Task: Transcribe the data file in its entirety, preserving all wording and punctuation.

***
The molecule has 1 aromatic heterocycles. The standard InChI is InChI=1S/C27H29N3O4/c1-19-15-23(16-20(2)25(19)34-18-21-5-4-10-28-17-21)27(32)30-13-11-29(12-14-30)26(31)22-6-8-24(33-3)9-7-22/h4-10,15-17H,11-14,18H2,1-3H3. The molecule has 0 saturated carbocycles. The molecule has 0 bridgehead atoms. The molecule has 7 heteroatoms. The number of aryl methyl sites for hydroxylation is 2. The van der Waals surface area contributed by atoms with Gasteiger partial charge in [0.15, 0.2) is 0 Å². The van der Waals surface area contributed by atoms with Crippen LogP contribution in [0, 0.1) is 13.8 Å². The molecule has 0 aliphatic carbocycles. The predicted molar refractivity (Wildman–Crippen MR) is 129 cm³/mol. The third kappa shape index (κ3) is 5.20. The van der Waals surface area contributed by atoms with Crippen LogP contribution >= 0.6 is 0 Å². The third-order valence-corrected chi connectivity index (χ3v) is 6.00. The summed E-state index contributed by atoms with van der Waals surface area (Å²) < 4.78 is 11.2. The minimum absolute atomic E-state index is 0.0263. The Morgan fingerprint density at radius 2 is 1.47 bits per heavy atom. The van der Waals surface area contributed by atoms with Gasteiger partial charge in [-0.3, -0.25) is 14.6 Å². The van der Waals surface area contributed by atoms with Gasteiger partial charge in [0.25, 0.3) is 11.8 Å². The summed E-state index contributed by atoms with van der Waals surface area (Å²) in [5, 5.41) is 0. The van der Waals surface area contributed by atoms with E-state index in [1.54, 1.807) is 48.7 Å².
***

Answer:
The molecule has 1 aromatic heterocycles. The standard InChI is InChI=1S/C27H29N3O4/c1-19-15-23(16-20(2)25(19)34-18-21-5-4-10-28-17-21)27(32)30-13-11-29(12-14-30)26(31)22-6-8-24(33-3)9-7-22/h4-10,15-17H,11-14,18H2,1-3H3. The molecule has 0 saturated carbocycles. The molecule has 0 bridgehead atoms. The molecule has 7 heteroatoms. The number of aryl methyl sites for hydroxylation is 2. The van der Waals surface area contributed by atoms with Gasteiger partial charge in [0.15, 0.2) is 0 Å². The van der Waals surface area contributed by atoms with Crippen LogP contribution in [0, 0.1) is 13.8 Å². The molecule has 0 aliphatic carbocycles. The predicted molar refractivity (Wildman–Crippen MR) is 129 cm³/mol. The third kappa shape index (κ3) is 5.20. The van der Waals surface area contributed by atoms with Crippen LogP contribution >= 0.6 is 0 Å². The third-order valence-corrected chi connectivity index (χ3v) is 6.00. The summed E-state index contributed by atoms with van der Waals surface area (Å²) < 4.78 is 11.2. The minimum absolute atomic E-state index is 0.0263. The Morgan fingerprint density at radius 2 is 1.47 bits per heavy atom. The van der Waals surface area contributed by atoms with Gasteiger partial charge in [-0.3, -0.25) is 14.6 Å². The van der Waals surface area contributed by atoms with Gasteiger partial charge in [0.25, 0.3) is 11.8 Å². The summed E-state index contributed by atoms with van der Waals surface area (Å²) in [5, 5.41) is 0. The van der Waals surface area contributed by atoms with E-state index in [1.54, 1.807) is 48.7 Å².